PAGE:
It’s very unusual for a man of my age to be on a cruise ship. This isn’t a young thing to do. It’s not even a middle aged thing to do. This is what you do when you retire. You go on cruises and you meet other retired people, and you experience parts of the world that you didn’t get to see earlier in your life because you were busy working. I feel lucky that, essentially, what I am doing is living out somebody’s retirement trip at 34. Today, four different people stopped to ask me why I’m on this cruise. One older gentleman flat out said, “What are you doing on this geezer mobile?” I explained that I was a writer, and his response assumed quite a bit, “Wow. Fun way to make a living.” Yes. A fun way to make a living. It’s beautiful that this experience has made me forget that I’m still quite a deal in debt and churning out a few articles a month for freelancer money.
The crew loves that I'm in my 30’s. As soon as I walked onto my ship everybody was like “Hey, you old son of a bitch! Where ya been pal? You want a glass of wine? How about a bottle?” People keep making jokes that I’m never actually on the ship, and they crack wise when I stumble out of my cabin at 11AM hungvoer. Everyone is super accommodating, excited I’m here, and it feels like I’m going to be eaten. I have humble Pennsylvanian roots; it is difficult for me to accept luxury.
Porto is this beautiful, river-docked city that’s beaming with character. It’s also a docile town, but it has these little pockets of surprises, too. One minute you can hear nothing but your footsteps, and then the next you stumble upon a lively wine bar packed with people. I’m already getting the sense that Porto is about pork, and I’m down with it. Sebastian, the ever helpful program director on the Viking Helgrim (my ship), suggested I go to Casa Gueda to get bifanas, the tiny pork sandwiches which are sold for about 4€ a pop. I like the aesthetic of these things; it’s essentially the size of a half-sandwich, smaller than a burger but bigger than a slider - these little pork rolls makes it easy if you’re only kind of hungry. Casa Guedes serves some of the best pork sandwiches I’ve ever had. Their process is simplified to ensure intense focus on the pork flavors - They roast entire legs of meat, which are dripping with juice, slap it on a bun, add some sheep’s milk “mountain” cheese, and then a man with blue plastic gloves squeezes it all down on a bun. Packets of Heinz mustard are available if you want condiment. At Casa Guedes, there’s little need for anything else; just some basic yellow mustard; anything too complicated will take away from the stars of the show. The part of the my brain that can’t turn off “evil, opportunistic, colonizing white guy” thinks bifanas absolutely smash in LA.
The lead cook that evening, Pedro, was a kind man with whom I identified. We both apologized immediately for not speaking the opposite’s language more clearly. We did finally land on a good stream of broken English, though, which was absolutely necessary if we were going to get to know each other. I chatted with Pedro about Los Angeles, and we exchanged a list of things to do in each other’s cities. Pedro has a whole list of things to do in the cities his customers are from. He showed them to me - New York, Toronto, Sydney, all these lists with very basic things to do like see a sunset or go to a baseball game. We began to chat about Spanish liquor and he brought me a shot, a rose, and some Portuguese coffee on the house. I left charged up on booze and caffeine, and continued to my nightly activity of wandering the streets aimlessly. Porto is a safe city. It is a video game of a town. There is seemingly no danger, and it feels like it would be impossible to die. I get lost for hours at night and feel no hostility by anyone in the streets. Maybe this has nothing to do with Porto and everything to do with Los Angeles. Maybe this is just what a pleasant city is like.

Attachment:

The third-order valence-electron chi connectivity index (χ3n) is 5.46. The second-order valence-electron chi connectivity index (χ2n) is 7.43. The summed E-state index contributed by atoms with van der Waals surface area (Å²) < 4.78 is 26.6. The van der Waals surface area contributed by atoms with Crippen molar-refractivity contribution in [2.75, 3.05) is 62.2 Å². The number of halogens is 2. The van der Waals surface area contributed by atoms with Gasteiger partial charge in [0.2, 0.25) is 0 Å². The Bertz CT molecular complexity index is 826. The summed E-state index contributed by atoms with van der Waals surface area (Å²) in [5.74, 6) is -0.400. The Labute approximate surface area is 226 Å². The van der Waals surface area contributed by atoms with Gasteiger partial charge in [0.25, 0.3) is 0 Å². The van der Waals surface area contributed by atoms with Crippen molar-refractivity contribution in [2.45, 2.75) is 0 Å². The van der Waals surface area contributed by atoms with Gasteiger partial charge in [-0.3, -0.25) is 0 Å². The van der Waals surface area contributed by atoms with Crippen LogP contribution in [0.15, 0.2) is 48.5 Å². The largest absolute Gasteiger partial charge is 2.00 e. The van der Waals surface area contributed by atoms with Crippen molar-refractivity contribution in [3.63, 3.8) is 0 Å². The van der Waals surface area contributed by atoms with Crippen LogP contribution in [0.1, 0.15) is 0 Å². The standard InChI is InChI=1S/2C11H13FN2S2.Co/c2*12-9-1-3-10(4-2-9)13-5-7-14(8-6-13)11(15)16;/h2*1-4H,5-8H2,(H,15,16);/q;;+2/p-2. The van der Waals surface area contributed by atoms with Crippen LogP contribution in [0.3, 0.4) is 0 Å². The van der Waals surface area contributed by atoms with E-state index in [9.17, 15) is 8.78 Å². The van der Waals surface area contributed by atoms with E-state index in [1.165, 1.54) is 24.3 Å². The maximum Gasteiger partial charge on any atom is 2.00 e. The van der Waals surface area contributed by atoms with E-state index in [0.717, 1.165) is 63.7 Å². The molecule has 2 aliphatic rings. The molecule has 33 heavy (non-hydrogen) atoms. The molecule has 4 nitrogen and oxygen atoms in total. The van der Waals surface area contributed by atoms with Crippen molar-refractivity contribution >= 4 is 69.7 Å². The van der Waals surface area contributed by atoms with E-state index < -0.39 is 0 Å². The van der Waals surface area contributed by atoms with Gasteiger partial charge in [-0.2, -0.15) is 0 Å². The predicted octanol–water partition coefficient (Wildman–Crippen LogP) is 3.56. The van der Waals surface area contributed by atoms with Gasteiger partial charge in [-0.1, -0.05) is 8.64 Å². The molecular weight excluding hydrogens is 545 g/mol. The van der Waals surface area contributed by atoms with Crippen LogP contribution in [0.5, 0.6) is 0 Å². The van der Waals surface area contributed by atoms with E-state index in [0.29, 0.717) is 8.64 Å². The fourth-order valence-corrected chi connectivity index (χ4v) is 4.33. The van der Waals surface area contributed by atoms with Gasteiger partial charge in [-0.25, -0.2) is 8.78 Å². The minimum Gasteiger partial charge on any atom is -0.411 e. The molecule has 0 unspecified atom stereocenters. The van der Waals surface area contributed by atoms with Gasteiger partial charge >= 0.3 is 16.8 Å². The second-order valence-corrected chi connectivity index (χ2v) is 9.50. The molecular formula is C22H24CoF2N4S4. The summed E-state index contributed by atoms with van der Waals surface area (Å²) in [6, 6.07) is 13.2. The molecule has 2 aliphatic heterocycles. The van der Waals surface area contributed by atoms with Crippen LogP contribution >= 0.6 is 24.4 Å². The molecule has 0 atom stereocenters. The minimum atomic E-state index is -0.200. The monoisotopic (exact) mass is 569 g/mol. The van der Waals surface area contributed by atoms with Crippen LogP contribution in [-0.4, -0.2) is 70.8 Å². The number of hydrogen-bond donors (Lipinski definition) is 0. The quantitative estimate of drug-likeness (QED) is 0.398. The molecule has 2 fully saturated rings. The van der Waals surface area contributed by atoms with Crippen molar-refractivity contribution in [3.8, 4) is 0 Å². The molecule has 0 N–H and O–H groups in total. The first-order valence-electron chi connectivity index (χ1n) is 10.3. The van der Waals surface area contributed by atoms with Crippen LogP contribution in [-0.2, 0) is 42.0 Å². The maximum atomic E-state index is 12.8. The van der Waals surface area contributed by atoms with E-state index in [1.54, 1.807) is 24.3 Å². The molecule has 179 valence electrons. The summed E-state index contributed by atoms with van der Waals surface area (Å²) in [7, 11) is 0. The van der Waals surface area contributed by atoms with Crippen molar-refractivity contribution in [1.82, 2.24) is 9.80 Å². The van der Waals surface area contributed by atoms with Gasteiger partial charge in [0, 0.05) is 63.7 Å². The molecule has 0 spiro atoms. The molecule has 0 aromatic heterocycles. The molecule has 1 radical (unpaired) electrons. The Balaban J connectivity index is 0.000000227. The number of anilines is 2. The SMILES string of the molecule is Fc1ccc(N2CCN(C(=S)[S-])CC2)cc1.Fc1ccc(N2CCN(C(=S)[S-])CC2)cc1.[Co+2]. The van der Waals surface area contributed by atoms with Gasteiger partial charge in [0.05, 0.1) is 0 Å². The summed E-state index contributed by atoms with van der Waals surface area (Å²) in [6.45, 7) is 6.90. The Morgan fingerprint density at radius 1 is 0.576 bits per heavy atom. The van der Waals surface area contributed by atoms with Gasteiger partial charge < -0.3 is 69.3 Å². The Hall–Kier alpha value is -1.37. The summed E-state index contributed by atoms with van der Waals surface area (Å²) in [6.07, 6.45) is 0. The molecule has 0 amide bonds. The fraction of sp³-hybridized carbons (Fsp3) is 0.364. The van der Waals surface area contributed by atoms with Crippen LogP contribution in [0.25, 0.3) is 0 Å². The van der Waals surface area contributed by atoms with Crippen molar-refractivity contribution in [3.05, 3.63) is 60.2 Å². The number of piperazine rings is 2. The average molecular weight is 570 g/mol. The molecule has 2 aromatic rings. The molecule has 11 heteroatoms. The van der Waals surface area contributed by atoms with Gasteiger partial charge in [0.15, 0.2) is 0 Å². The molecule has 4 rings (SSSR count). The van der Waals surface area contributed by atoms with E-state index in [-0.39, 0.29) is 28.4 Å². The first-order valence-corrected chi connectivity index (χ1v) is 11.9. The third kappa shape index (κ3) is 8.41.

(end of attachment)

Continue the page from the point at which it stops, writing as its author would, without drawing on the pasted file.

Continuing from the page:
Night 2 at O Alonso
An Anthony Bourdain pilgrimage is a rite for anybody interested in writing about food. I didn’t see the Portugal episode of Parts Unknown, but I knew he went to O Alonso, and I knew the restaurant served franceinhas, one of Porto’s culinary notables.
As soon as I sat down at O Alonso, the waiter brought be some lupini beans and what I can only perceive to be roni rolls. Pepperoni rolls are an important part of Pennsylvania/West Virginia food culture. They are mostly dough, usually bland, but with a soft, pillow-y texture that almost makes the lack of invention and flavor acceptable. So, to recap, right off the bat this place in fucking Porto, Portugal brought out two foods I grew up eating as a kid in Pennsylvania. Maybe there’s a lot in common with Western Pennsylvania and Portugal. Maybe Portugal is Europe’s Pittsburgh. Those appetizers certainly served as a hot tip for what was about to come - the francesinha is essentially an amped up, Spanish croque madame. It is a sandwich made of ham and linguica (smoke-cured pork sausage) pressed in a griddle, topped with melted sheep’s milk cheese, and then covered in a reduction of beer, beef stock, and tomato. The whole thing comes with a side of golden french fries that you’re going to want to throw in that sauce like a poutine. This was a substantial meal, and that’s the thing I’m realizing about Porto: The food is surprisingly heavy. There is some weight to the notion that all cities of bridges are the same. Serving pork sliders and pressed sandwiches with beer sauce and french fries feels pretty blue collar to me. This cuisine could exist in Chicago.